The medical profession offers a wide variety of exciting, challenging, and rewarding career options. Although the environment in which medical services are provided has been changing rapidly and will continue to evolve, the physician's role as diagnostician, healer, and patient advocate remains central to the provision of health care in our country. Although most physicians provide direct patient care, some M.D./D.O. degree recipients concentrate on basic applied research, medical education or administration, or some combination of these areas.
Specific admission requirements vary per medical school. You should consult with schools of interest to determine their specific admission requirements.
Suggested academic preparation:
- Bachelor's degree- A bachelor's degree plus prerequisite courses in the sciences are the required for most medical schools.
- Competitive academic record- Heavy course loads (17-18 credit hours by junior year), multiple science courses with labs in the same semester, and high grades in all courses, especially the sciences, are recommended.
- Major in anything
We recommend you meet with an advisor once a semester to ensure you are progressing with the correct academic coursework.
WCU offers early assurance (EA) programs for Medicine at PSU, PCOM, and LECOM. For more information on these programs click here
MCAT (Medical College Admissions Test) Information
The Medical College Admissions Test (MCAT) is required. The MCAT is computer-based and offered on set dates throughout the year. You should obtain the Official Guide to the MCAT as soon as possible and use it as a guide while preparing for the MCAT exam.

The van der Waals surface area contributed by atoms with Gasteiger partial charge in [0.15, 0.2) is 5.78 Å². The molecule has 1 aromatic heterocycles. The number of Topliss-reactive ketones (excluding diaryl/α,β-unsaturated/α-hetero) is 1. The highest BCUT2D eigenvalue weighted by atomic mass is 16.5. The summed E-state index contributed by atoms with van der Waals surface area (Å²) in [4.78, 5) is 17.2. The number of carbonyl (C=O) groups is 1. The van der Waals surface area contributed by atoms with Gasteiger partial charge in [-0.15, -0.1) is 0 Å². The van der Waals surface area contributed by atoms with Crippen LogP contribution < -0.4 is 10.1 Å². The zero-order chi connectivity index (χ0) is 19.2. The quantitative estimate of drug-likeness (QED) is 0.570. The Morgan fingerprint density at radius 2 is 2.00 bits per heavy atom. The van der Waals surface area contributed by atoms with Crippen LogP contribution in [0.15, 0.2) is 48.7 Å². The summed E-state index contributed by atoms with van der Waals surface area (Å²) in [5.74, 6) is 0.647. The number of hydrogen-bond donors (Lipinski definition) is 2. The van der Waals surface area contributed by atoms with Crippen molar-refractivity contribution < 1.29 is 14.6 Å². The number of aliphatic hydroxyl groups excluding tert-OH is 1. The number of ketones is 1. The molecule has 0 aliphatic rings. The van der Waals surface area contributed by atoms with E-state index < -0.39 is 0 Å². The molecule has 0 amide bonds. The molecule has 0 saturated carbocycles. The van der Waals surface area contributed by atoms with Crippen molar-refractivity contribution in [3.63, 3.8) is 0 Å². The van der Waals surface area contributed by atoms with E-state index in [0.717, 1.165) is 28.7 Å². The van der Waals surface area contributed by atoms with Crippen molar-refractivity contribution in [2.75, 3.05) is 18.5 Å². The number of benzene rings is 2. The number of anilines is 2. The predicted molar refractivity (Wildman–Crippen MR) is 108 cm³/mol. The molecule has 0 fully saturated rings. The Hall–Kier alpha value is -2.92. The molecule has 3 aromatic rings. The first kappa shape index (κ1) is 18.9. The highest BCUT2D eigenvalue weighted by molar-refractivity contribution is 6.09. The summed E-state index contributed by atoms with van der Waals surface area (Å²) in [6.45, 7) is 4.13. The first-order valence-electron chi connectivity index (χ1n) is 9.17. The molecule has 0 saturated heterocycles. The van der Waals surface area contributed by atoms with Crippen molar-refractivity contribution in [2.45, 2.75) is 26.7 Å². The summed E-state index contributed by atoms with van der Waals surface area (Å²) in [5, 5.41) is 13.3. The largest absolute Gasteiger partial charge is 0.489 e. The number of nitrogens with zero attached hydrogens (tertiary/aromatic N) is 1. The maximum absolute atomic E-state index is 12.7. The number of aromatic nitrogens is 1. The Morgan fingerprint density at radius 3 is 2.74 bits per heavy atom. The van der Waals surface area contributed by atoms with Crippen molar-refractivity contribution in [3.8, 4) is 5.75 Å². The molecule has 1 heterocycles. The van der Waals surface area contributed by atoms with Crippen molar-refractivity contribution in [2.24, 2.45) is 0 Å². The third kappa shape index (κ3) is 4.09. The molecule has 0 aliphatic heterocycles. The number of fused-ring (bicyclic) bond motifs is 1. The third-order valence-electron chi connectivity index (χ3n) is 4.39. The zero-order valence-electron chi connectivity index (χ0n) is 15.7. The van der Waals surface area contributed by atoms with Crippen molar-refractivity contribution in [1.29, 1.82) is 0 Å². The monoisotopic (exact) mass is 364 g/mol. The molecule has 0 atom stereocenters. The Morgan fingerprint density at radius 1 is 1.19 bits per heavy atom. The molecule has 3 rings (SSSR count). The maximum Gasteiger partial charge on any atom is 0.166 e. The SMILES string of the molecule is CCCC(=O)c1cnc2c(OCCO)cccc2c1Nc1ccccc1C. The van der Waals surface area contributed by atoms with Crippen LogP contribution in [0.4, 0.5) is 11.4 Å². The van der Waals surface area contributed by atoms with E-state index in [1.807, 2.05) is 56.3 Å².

Centralized Application Service- AMCAS and AACOMAS
- American Medical College Application Service
- Texas Medical Schools Application Service (For Medical Schools in Texas Only)
- American Association of Colleges of Osteopathic Medicine Application Service
AMCAS, AACOMAS, or TMDSAS will duplicate the application and forward it to the medical schools the student is interested in. The schools will then contact applicants to verify receipt of the application and inform applicants of any additional materials they require to complete the application, such as secondary applications and letters of recommendation/evaluation.
Doctor of Medicine (M.D.) or Doctor of Osteopathic Medicine (D.O.)
There are two common types of medical degrees: the M.D. or the D.O. An M.D. degree is awarded to students who graduate from one of over 150 allopathic medical schools. Students interested in osteopathic medicine can earn a D.O. degree from one of 35 osteopathic medical schools in the nation. Both types of physicians can work in one or more specialties (family and general medicine, obstetrics and gynecology, psychiatry, surgery, etc.) and in various medical environments (clinics, hospitals, healthcare organizations, etc.). They diagnose illnesses, prescribe medication, and perform surgery. Osteopathic medical education also includes training in hands-on manipulative therapy. M.D. and D.O. programs generally consists of four years of academic coursework at a medical school and clinical experiences leading to the medical doctorate degree. Medical school graduates then begin residency, which can take 3-8 additional years to complete. Residency training is completed at a training hospital and is considered paid employment.
- American Medical Association
- Association of American Medical Colleges
- AAMC’s Aspiring Docs
- American Association of Colleges of Osteopathic Medicine
Pennsylvania Professional Schools
- The Pennsylvania State University College of Medicine
- Philadelphia College of Osteopathic Medicine (PCOM)
- Lake Erie College of Osteopathic Medicine (LECOM)
- Drexel University College of Medicine
- Temple University- Lewis Katz School of Medicine
- University of Pennsylvania- Perelman School of Medicine
- Thomas Jefferson University - Sidney Kimmel Medical College
- Cooper Medicine School of Rowan University
- Geisinger Commonwealth School of Medicine
- University of Pittsburgh School of Medicine